Second Battle of Charleston Harbor
After being repulsed twice trying to take Fort Wagner by storm, Maj. Gen. Quincy Adams Gillmore decided on a less costly approach and began laying siege to the fort. In the days following the second battle of Fort Wagner. Union gunners made use of a new piece of artillery known as the Requa gun—25 rifle barrels mounted on a field carriage, while sappers dug zig-zag trenches toward Fort Wagner a second novelty was used—the calcium floodlight. The ground the Union sappers were digging through was shallow sand with a muddy base, the trenching efforts began to accidentally uncover Union dead from the previous assaults on Fort Wagner. Disease and bad water plagued soldiers on both sides, the Union army maintained a constant rotation of soldiers to man the forward trenches of the grand guard. During the evening of August 16 a Confederate artillery shell burst through the serving as the headquarters for Colonel Joshua B. Howell, commanding officer of the guard that evening. A shell fragment struck Colonel Howell wounding him severely in the head, despite Howells quick recovery the incident prompted the Union commander to exclusively use veteran troops in the forward trenches.
Confederates kept a constant rotation of soldiers through Fort Wagner, during the night rowboats would bring fresh troops from the mainland to replace the garrison. Even though they had won a victory at Fort Wagner the Confederates fully expected the campaign to continue. Having a large garrison to draw from Gen. P. G. T, Beauregard was prepared to continue the campaign. Immediately in command of Confederate forces surrounding Charleston was former army officer. Ripleys forces were spread throughout fortifications surrounding Charleston Harbor and included a division of local South Carolina militia and Admiral John A. Dahlgren requested reinforcements from General-in-Chief Henry Halleck. Halleck was reluctant but nevertheless a division from the Army of the Potomac was transferred to the south under George H. Gordon, despite the marshy conditions on Morris Island, Union forces had constructed powerful batteries to combat Fort Wagner. These batteries were often named in honor of leaders such as Batteries Strong, Kearny.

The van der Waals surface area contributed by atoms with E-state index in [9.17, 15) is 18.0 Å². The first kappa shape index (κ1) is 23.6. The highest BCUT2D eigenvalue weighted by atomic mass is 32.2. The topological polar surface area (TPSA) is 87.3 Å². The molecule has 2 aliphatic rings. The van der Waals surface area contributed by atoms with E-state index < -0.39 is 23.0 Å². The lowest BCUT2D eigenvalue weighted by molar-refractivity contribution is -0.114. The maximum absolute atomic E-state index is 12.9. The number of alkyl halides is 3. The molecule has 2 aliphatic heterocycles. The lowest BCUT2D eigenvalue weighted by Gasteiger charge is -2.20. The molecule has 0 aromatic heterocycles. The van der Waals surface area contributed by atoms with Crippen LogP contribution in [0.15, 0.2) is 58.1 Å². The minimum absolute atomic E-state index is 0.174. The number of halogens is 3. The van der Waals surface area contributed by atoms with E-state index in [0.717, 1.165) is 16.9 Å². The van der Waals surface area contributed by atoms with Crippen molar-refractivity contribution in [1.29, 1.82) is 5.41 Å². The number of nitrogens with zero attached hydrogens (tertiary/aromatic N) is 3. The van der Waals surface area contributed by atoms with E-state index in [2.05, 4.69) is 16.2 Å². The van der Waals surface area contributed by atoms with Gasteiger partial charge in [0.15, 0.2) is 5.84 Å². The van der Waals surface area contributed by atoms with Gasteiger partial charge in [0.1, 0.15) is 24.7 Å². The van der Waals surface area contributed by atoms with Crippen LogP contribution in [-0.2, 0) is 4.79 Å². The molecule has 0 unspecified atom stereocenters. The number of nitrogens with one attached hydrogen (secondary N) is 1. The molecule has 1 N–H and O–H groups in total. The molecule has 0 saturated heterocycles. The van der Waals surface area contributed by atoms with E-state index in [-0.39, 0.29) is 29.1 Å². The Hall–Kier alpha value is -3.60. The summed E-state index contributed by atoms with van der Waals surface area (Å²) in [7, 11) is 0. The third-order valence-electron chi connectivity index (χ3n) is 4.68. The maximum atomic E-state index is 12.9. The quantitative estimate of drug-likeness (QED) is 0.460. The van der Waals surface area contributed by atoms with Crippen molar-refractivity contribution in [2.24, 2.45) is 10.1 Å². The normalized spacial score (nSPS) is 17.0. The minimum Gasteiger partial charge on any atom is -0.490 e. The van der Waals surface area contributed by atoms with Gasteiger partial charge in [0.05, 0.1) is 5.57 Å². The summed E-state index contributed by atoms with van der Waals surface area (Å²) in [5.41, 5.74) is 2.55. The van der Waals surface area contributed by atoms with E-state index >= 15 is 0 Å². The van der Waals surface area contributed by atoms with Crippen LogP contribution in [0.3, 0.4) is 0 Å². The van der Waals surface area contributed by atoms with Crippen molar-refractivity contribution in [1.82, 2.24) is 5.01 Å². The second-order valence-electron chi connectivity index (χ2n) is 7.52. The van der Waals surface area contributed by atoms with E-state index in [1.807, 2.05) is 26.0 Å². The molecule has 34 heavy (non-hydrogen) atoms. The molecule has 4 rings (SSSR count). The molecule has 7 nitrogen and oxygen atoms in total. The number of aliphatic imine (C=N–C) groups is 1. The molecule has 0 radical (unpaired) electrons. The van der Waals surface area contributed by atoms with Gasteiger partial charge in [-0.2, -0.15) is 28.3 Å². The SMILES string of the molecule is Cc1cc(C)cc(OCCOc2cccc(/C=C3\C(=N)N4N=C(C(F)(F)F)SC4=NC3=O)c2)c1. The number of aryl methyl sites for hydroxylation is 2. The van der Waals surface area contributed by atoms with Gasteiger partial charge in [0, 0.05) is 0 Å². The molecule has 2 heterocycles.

Others were named for high ranking officers such as Batteries Rosecrans. Inside Fort Wagner only one 10-inch Columbiad faced seaward and the few guns were in poor condition. During Colonel Lawrence M. Keitts tenure in command of the Confederate garrison he established stations on Fort Wagners west wall to coordinate with Confederate batteries on James Island
Thomas W. Sherman
Thomas West Sherman was a United States Army officer with service during the Mexican-American War and the American Civil War. While some contemporaries mistakenly identified him as the brother of the more famous General William T. Sherman, known to his friends as Tim, was born in Newport, Rhode Island. His desire to attend the United States Military Academy at West Point was so strong that he walked from Newport to Washington and he graduated from the Academy on July 1,1836. Upon graduation he was commissioned a lieutenant in the 3rd U. S. Sherman would serve the bulk of his career with the 3rd Artillery and his early career included service in the Florida War against the Seminoles from 1836‑38 and in the Cherokee Nation in 1838 while transferring the Native Americans to the West. He was promoted to first lieutenant on March 14,1838 and he served again in the Florida War from 1838 to 1842 and on recruiting service in 1842. He served at Fort Moultrie, South Carolina from 1842 to 1844 and was again on recruiting service from 1844 to 1846 and he was promoted to captain on May 28,1846.